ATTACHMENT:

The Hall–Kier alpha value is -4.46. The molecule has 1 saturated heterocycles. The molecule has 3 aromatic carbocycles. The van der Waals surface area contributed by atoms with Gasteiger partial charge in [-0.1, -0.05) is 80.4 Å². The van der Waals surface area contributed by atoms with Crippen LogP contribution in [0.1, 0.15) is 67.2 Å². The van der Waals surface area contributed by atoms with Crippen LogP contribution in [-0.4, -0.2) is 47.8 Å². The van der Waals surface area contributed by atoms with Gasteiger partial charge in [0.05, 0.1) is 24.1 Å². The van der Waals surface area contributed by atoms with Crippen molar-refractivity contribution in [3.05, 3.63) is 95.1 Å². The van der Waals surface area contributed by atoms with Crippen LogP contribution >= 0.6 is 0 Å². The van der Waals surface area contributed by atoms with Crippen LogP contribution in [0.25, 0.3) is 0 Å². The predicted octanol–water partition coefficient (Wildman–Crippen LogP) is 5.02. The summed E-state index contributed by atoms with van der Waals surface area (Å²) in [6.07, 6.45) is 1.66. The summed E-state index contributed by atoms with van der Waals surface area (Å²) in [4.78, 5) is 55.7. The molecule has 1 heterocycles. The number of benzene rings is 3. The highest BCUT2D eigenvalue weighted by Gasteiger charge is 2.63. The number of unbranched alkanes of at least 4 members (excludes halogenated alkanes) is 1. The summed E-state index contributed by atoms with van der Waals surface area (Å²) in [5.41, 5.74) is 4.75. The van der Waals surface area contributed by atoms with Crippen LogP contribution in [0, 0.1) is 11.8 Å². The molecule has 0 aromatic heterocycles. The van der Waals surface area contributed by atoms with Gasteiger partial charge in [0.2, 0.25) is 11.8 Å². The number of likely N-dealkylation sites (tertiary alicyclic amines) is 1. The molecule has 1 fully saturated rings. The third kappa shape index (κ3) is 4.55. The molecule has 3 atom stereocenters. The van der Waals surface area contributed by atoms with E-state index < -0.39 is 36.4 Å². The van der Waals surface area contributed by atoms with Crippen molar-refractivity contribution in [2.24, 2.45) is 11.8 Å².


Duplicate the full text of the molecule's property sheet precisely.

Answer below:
The Hall–Kier alpha value is -4.46. The molecule has 1 saturated heterocycles. The molecule has 3 aromatic carbocycles. The van der Waals surface area contributed by atoms with Gasteiger partial charge in [-0.1, -0.05) is 80.4 Å². The van der Waals surface area contributed by atoms with Crippen LogP contribution in [0.1, 0.15) is 67.2 Å². The van der Waals surface area contributed by atoms with Crippen LogP contribution in [-0.4, -0.2) is 47.8 Å². The van der Waals surface area contributed by atoms with Gasteiger partial charge in [0.05, 0.1) is 24.1 Å². The van der Waals surface area contributed by atoms with Crippen molar-refractivity contribution in [3.05, 3.63) is 95.1 Å². The van der Waals surface area contributed by atoms with Crippen LogP contribution >= 0.6 is 0 Å². The van der Waals surface area contributed by atoms with Crippen LogP contribution in [0.25, 0.3) is 0 Å². The predicted octanol–water partition coefficient (Wildman–Crippen LogP) is 5.02. The summed E-state index contributed by atoms with van der Waals surface area (Å²) in [6.07, 6.45) is 1.66. The summed E-state index contributed by atoms with van der Waals surface area (Å²) in [4.78, 5) is 55.7. The molecule has 1 heterocycles. The number of benzene rings is 3. The highest BCUT2D eigenvalue weighted by Gasteiger charge is 2.63. The number of unbranched alkanes of at least 4 members (excludes halogenated alkanes) is 1. The summed E-state index contributed by atoms with van der Waals surface area (Å²) in [5.41, 5.74) is 4.75. The van der Waals surface area contributed by atoms with Crippen LogP contribution in [0, 0.1) is 11.8 Å². The molecule has 0 aromatic heterocycles. The van der Waals surface area contributed by atoms with Gasteiger partial charge in [0.2, 0.25) is 11.8 Å². The number of likely N-dealkylation sites (tertiary alicyclic amines) is 1. The molecule has 1 fully saturated rings. The third kappa shape index (κ3) is 4.55. The molecule has 3 atom stereocenters. The van der Waals surface area contributed by atoms with E-state index < -0.39 is 36.4 Å². The van der Waals surface area contributed by atoms with Crippen molar-refractivity contribution in [2.24, 2.45) is 11.8 Å².